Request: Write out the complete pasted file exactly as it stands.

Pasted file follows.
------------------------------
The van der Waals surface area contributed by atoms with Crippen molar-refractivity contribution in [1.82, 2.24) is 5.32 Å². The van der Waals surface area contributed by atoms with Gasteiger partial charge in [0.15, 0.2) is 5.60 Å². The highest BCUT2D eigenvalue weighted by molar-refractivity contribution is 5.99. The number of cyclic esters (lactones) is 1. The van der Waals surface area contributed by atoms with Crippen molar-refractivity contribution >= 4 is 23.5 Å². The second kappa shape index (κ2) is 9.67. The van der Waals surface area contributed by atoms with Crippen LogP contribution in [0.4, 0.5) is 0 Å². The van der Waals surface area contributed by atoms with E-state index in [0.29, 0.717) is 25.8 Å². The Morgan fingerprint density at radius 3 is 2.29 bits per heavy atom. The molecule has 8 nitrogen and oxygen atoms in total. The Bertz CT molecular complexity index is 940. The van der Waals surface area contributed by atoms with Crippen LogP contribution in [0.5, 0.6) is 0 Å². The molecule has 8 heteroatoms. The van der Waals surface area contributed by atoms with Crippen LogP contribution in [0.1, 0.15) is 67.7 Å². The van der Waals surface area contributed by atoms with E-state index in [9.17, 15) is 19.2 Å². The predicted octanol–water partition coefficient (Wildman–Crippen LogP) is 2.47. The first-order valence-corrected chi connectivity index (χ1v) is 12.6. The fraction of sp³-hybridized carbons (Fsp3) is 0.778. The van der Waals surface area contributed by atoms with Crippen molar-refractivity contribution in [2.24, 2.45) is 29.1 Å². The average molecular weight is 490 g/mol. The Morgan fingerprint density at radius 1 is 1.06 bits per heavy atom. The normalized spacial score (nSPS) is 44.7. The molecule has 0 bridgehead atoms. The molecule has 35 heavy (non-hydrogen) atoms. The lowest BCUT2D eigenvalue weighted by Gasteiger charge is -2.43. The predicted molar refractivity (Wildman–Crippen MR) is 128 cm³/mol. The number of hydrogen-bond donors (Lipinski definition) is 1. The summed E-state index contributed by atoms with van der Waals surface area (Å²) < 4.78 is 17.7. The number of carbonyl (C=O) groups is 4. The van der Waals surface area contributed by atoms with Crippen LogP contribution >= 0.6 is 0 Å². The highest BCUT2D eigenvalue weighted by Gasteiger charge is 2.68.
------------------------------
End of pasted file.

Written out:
The van der Waals surface area contributed by atoms with Crippen molar-refractivity contribution in [1.82, 2.24) is 5.32 Å². The van der Waals surface area contributed by atoms with Gasteiger partial charge in [0.15, 0.2) is 5.60 Å². The highest BCUT2D eigenvalue weighted by molar-refractivity contribution is 5.99. The number of cyclic esters (lactones) is 1. The van der Waals surface area contributed by atoms with Crippen molar-refractivity contribution >= 4 is 23.5 Å². The second kappa shape index (κ2) is 9.67. The van der Waals surface area contributed by atoms with Crippen LogP contribution in [0.4, 0.5) is 0 Å². The van der Waals surface area contributed by atoms with E-state index in [0.29, 0.717) is 25.8 Å². The Morgan fingerprint density at radius 3 is 2.29 bits per heavy atom. The molecule has 8 nitrogen and oxygen atoms in total. The Bertz CT molecular complexity index is 940. The van der Waals surface area contributed by atoms with Crippen LogP contribution in [0.5, 0.6) is 0 Å². The molecule has 8 heteroatoms. The van der Waals surface area contributed by atoms with Crippen LogP contribution in [0.1, 0.15) is 67.7 Å². The van der Waals surface area contributed by atoms with E-state index in [9.17, 15) is 19.2 Å². The predicted octanol–water partition coefficient (Wildman–Crippen LogP) is 2.47. The first-order valence-corrected chi connectivity index (χ1v) is 12.6. The fraction of sp³-hybridized carbons (Fsp3) is 0.778. The van der Waals surface area contributed by atoms with Crippen molar-refractivity contribution in [2.24, 2.45) is 29.1 Å². The average molecular weight is 490 g/mol. The Morgan fingerprint density at radius 1 is 1.06 bits per heavy atom. The normalized spacial score (nSPS) is 44.7. The molecule has 0 bridgehead atoms. The molecule has 35 heavy (non-hydrogen) atoms. The lowest BCUT2D eigenvalue weighted by Gasteiger charge is -2.43. The predicted molar refractivity (Wildman–Crippen MR) is 128 cm³/mol. The number of hydrogen-bond donors (Lipinski definition) is 1. The summed E-state index contributed by atoms with van der Waals surface area (Å²) < 4.78 is 17.7. The number of carbonyl (C=O) groups is 4. The van der Waals surface area contributed by atoms with Crippen LogP contribution >= 0.6 is 0 Å². The highest BCUT2D eigenvalue weighted by Gasteiger charge is 2.68.